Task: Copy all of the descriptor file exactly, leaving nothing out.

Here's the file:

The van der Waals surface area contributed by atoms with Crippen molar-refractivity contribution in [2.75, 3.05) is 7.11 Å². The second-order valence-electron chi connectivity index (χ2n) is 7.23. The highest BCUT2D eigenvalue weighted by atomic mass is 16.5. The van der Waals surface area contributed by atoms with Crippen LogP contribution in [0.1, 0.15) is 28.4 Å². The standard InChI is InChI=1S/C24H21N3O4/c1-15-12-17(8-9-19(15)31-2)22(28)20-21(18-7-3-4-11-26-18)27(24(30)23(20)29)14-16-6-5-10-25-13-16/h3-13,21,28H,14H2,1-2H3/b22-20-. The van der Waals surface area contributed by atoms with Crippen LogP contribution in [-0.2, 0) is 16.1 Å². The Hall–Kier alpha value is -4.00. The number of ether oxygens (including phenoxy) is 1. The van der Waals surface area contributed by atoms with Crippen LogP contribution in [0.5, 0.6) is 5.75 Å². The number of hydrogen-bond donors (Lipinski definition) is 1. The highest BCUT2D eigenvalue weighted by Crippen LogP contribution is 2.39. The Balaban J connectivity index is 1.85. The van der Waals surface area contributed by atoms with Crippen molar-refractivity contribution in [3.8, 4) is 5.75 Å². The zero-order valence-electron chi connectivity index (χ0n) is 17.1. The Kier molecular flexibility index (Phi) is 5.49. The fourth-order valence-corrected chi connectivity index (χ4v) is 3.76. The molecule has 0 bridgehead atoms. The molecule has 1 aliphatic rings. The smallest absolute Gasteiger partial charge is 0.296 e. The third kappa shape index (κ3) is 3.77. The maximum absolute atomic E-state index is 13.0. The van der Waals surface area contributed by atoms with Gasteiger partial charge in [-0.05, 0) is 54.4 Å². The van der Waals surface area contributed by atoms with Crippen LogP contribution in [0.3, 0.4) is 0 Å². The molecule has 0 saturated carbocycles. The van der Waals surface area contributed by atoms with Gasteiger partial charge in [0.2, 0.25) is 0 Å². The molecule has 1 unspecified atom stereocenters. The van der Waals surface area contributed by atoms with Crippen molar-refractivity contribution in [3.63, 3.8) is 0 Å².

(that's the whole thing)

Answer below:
The van der Waals surface area contributed by atoms with Crippen molar-refractivity contribution in [2.75, 3.05) is 7.11 Å². The second-order valence-electron chi connectivity index (χ2n) is 7.23. The highest BCUT2D eigenvalue weighted by atomic mass is 16.5. The van der Waals surface area contributed by atoms with Crippen LogP contribution in [0.1, 0.15) is 28.4 Å². The standard InChI is InChI=1S/C24H21N3O4/c1-15-12-17(8-9-19(15)31-2)22(28)20-21(18-7-3-4-11-26-18)27(24(30)23(20)29)14-16-6-5-10-25-13-16/h3-13,21,28H,14H2,1-2H3/b22-20-. The van der Waals surface area contributed by atoms with Crippen LogP contribution in [-0.2, 0) is 16.1 Å². The Hall–Kier alpha value is -4.00. The number of ether oxygens (including phenoxy) is 1. The van der Waals surface area contributed by atoms with Crippen LogP contribution in [0.5, 0.6) is 5.75 Å². The number of hydrogen-bond donors (Lipinski definition) is 1. The highest BCUT2D eigenvalue weighted by Crippen LogP contribution is 2.39. The Balaban J connectivity index is 1.85. The van der Waals surface area contributed by atoms with Crippen molar-refractivity contribution in [3.8, 4) is 5.75 Å². The zero-order valence-electron chi connectivity index (χ0n) is 17.1. The Kier molecular flexibility index (Phi) is 5.49. The fourth-order valence-corrected chi connectivity index (χ4v) is 3.76. The molecule has 0 bridgehead atoms. The molecule has 1 aliphatic rings. The smallest absolute Gasteiger partial charge is 0.296 e. The third kappa shape index (κ3) is 3.77. The maximum absolute atomic E-state index is 13.0. The van der Waals surface area contributed by atoms with Gasteiger partial charge in [-0.05, 0) is 54.4 Å². The van der Waals surface area contributed by atoms with Crippen LogP contribution in [0.3, 0.4) is 0 Å². The molecule has 0 saturated carbocycles. The van der Waals surface area contributed by atoms with Gasteiger partial charge in [0.2, 0.25) is 0 Å². The molecule has 1 unspecified atom stereocenters. The van der Waals surface area contributed by atoms with Crippen molar-refractivity contribution in [3.63, 3.8) is 0 Å².